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Croc Thoughts

Is worship music emotionally manipulative?

Drew Shriner poses with his crocs.

Drew Shriner poses with his Crocs.

By Drew Shriner | Echo

As a natural cynic, I frequently find myself glancing around during chapel, skeptically wondering about the authenticity of everyone’s worship experience.

Once, during a particularly strong bout of cynicism, I thought, “Am I really having an encounter with the Holy Spirit, or am I just being emotionally manipulated by the drums?”

As I had these thoughts, I was unable to sing praises with my brothers and sisters.

I cannot say with certainty where these thoughts came from. It may simply be because corporate worship is not my preferred mode of connecting with God. According to the Spiritual Pathways test (corroborated by my own self-analysis), I am a naturalist and a contemplative which means I connect with God the most by being in nature or by being alone in quiet spaces. Sensate and enthusiast — pathways more closely connected with corporate worship — rank near the bottom on my list.

However, I do not think that I am the only one who feels this way.

A Taylor alum who was a drummer for a chapel band eventually stopped playing in chapel because he noticed a connection between the way he played and the number of hands getting raised. Were hands being raised because of his drumming or because of God’s greatness?

Music is powerful, and it is powerfully emotive. That is a simple fact of experience. Music moves people in a way that few other things can do. Power, of course, is often misused. Can the power of worship music be misused?

I think it can, especially when the music is wrongly directed.

When worship leaders start playing for the audience and not for God, the power of music is misused. Worship leaders are not performing for their audience but for God. The objective is not to give an experience to the congregation but to offer praise, lament or other emotions and experiences to God.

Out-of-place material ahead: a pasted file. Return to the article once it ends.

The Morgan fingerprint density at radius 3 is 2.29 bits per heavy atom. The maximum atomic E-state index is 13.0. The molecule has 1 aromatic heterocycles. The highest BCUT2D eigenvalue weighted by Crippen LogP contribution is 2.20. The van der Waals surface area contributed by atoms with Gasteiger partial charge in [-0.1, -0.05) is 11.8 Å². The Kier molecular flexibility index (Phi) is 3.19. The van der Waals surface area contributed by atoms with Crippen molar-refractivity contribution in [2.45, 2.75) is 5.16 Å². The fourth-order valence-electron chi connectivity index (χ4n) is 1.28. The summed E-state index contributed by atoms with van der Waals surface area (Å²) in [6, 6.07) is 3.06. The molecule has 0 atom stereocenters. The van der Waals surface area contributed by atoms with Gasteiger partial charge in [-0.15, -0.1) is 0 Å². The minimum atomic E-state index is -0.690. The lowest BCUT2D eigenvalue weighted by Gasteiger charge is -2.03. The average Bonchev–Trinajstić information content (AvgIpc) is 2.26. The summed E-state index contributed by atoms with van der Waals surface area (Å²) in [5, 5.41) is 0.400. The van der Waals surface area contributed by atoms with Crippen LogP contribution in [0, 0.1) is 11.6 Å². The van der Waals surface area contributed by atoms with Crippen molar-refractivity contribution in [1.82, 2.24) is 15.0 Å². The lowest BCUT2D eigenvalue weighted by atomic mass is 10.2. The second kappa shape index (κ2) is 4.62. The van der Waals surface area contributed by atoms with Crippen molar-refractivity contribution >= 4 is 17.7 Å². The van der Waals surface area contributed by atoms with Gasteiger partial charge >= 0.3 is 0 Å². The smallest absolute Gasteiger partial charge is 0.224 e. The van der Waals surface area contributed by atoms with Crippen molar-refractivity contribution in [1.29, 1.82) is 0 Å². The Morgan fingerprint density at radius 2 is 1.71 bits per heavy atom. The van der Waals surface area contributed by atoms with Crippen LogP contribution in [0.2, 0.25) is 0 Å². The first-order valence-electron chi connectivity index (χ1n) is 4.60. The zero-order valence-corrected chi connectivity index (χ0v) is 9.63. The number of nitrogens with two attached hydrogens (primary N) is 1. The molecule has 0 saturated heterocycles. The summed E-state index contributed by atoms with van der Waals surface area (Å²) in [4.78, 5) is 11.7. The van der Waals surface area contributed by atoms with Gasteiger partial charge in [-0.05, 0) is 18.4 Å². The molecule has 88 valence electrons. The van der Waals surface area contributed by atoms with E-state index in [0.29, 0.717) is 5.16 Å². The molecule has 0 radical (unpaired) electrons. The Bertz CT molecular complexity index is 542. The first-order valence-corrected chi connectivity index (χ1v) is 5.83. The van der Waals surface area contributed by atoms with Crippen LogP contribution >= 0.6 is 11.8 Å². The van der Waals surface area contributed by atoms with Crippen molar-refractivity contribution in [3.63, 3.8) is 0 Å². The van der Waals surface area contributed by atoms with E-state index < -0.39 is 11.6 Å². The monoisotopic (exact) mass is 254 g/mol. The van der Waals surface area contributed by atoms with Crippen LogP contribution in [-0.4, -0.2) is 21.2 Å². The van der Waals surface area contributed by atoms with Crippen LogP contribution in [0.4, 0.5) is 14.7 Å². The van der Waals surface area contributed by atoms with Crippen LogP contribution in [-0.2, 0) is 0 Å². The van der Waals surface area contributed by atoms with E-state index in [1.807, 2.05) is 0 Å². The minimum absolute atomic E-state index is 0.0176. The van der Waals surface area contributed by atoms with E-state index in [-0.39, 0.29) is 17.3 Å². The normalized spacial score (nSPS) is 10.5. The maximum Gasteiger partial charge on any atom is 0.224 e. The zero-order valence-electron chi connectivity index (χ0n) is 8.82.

When congregation members allow themselves to be swept up in the music to the detriment of their critical engagement of songs, the power of music can be misused. What we sing in chapel shapes our theology. Though I have never noticed any specific doctrinal errors in songs sung in Taylor’s chapel, it is important that as a gathering of believers we are aware of the doctrine espoused in what we sing and its potential impact on how we understand and relate to God, such as a growing discomfort with lament or with God’s judgment (two topics rarely sung about).

I do not know of any specific misuses in Taylor’s community. However, I believe this is something important for our community, especially those who are actively involved in chapel band, to be aware of and alert to.

As a worship leader, are you leading in a God-oriented way, or are you focused on either giving a certain emotional experience to others or glorifying yourself?

As a participant, is your emotional response during worship a real response to your connection with God being supported by the music, or is it an artificial response being given to you by the music?

Only prayer, self-evaluation and the voice of the Spirit can answer these questions.

Once, during a particularly strong bout of cynicism, I felt the Spirit whisper, “This is from me.” Only then was I finally able to join my brothers and sisters in singing praise through tears.

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